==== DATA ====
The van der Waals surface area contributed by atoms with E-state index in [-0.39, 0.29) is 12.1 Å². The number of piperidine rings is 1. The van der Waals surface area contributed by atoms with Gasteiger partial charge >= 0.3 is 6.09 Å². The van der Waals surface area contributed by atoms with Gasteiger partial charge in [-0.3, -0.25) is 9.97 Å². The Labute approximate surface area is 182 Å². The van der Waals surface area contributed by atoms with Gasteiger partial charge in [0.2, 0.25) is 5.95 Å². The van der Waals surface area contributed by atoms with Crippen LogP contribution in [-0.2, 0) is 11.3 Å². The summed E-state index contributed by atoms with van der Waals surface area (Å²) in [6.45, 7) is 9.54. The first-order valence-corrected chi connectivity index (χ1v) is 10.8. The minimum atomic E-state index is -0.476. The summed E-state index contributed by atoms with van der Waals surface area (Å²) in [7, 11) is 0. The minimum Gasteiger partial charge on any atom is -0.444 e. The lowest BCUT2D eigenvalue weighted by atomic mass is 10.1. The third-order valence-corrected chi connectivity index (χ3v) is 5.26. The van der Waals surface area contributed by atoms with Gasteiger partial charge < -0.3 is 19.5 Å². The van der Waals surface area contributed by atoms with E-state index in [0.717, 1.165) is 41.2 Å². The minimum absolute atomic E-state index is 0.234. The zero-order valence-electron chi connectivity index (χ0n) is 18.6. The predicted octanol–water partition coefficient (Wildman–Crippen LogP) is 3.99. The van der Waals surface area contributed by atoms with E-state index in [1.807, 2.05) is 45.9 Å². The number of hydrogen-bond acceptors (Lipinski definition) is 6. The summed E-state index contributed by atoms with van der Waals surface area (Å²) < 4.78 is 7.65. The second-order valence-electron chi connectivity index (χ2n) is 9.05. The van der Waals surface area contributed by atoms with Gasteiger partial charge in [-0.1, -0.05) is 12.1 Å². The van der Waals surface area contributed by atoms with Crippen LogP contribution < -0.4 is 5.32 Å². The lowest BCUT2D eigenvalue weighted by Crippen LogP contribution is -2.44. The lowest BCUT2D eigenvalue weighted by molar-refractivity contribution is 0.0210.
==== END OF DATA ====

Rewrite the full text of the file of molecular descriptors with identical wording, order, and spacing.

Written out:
The van der Waals surface area contributed by atoms with E-state index in [-0.39, 0.29) is 12.1 Å². The number of piperidine rings is 1. The van der Waals surface area contributed by atoms with Gasteiger partial charge >= 0.3 is 6.09 Å². The van der Waals surface area contributed by atoms with Gasteiger partial charge in [-0.3, -0.25) is 9.97 Å². The Labute approximate surface area is 182 Å². The van der Waals surface area contributed by atoms with Gasteiger partial charge in [0.2, 0.25) is 5.95 Å². The van der Waals surface area contributed by atoms with Crippen LogP contribution in [-0.2, 0) is 11.3 Å². The summed E-state index contributed by atoms with van der Waals surface area (Å²) in [6.45, 7) is 9.54. The first-order valence-corrected chi connectivity index (χ1v) is 10.8. The minimum atomic E-state index is -0.476. The summed E-state index contributed by atoms with van der Waals surface area (Å²) in [7, 11) is 0. The minimum Gasteiger partial charge on any atom is -0.444 e. The lowest BCUT2D eigenvalue weighted by atomic mass is 10.1. The third-order valence-corrected chi connectivity index (χ3v) is 5.26. The van der Waals surface area contributed by atoms with Gasteiger partial charge < -0.3 is 19.5 Å². The van der Waals surface area contributed by atoms with E-state index in [0.717, 1.165) is 41.2 Å². The minimum absolute atomic E-state index is 0.234. The zero-order valence-electron chi connectivity index (χ0n) is 18.6. The predicted octanol–water partition coefficient (Wildman–Crippen LogP) is 3.99. The van der Waals surface area contributed by atoms with E-state index in [1.807, 2.05) is 45.9 Å². The number of hydrogen-bond acceptors (Lipinski definition) is 6. The summed E-state index contributed by atoms with van der Waals surface area (Å²) < 4.78 is 7.65. The second-order valence-electron chi connectivity index (χ2n) is 9.05. The van der Waals surface area contributed by atoms with Gasteiger partial charge in [-0.1, -0.05) is 12.1 Å². The van der Waals surface area contributed by atoms with Crippen LogP contribution < -0.4 is 5.32 Å². The lowest BCUT2D eigenvalue weighted by Crippen LogP contribution is -2.44. The lowest BCUT2D eigenvalue weighted by molar-refractivity contribution is 0.0210.